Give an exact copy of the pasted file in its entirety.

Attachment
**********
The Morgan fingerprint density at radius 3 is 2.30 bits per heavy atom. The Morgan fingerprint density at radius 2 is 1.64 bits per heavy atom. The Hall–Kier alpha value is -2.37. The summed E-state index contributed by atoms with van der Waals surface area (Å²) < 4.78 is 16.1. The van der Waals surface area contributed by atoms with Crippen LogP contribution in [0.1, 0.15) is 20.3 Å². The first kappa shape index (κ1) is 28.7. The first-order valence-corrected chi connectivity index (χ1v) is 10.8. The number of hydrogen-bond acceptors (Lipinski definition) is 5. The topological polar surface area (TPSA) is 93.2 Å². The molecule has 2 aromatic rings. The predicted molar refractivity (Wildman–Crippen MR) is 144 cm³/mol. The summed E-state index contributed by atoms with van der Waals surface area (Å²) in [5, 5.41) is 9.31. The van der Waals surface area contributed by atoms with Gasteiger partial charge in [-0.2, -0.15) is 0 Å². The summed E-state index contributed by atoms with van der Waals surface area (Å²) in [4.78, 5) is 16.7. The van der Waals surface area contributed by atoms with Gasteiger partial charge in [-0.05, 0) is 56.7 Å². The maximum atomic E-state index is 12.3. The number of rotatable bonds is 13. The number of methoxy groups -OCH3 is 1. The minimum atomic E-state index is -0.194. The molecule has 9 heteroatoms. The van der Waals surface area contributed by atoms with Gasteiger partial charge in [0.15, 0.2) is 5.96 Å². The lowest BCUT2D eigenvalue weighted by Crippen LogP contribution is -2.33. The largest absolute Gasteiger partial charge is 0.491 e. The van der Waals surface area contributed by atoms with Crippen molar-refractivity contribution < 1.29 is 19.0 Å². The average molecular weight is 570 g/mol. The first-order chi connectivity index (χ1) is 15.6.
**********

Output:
The Morgan fingerprint density at radius 3 is 2.30 bits per heavy atom. The Morgan fingerprint density at radius 2 is 1.64 bits per heavy atom. The Hall–Kier alpha value is -2.37. The summed E-state index contributed by atoms with van der Waals surface area (Å²) < 4.78 is 16.1. The van der Waals surface area contributed by atoms with Crippen LogP contribution in [0.1, 0.15) is 20.3 Å². The first kappa shape index (κ1) is 28.7. The first-order valence-corrected chi connectivity index (χ1v) is 10.8. The number of hydrogen-bond acceptors (Lipinski definition) is 5. The topological polar surface area (TPSA) is 93.2 Å². The molecule has 2 aromatic rings. The predicted molar refractivity (Wildman–Crippen MR) is 144 cm³/mol. The summed E-state index contributed by atoms with van der Waals surface area (Å²) in [5, 5.41) is 9.31. The van der Waals surface area contributed by atoms with Gasteiger partial charge in [-0.2, -0.15) is 0 Å². The summed E-state index contributed by atoms with van der Waals surface area (Å²) in [4.78, 5) is 16.7. The van der Waals surface area contributed by atoms with Gasteiger partial charge in [-0.05, 0) is 56.7 Å². The maximum atomic E-state index is 12.3. The number of rotatable bonds is 13. The number of methoxy groups -OCH3 is 1. The minimum atomic E-state index is -0.194. The molecule has 9 heteroatoms. The van der Waals surface area contributed by atoms with Gasteiger partial charge in [0.15, 0.2) is 5.96 Å². The lowest BCUT2D eigenvalue weighted by Crippen LogP contribution is -2.33. The largest absolute Gasteiger partial charge is 0.491 e. The van der Waals surface area contributed by atoms with Crippen molar-refractivity contribution < 1.29 is 19.0 Å². The average molecular weight is 570 g/mol. The first-order chi connectivity index (χ1) is 15.6.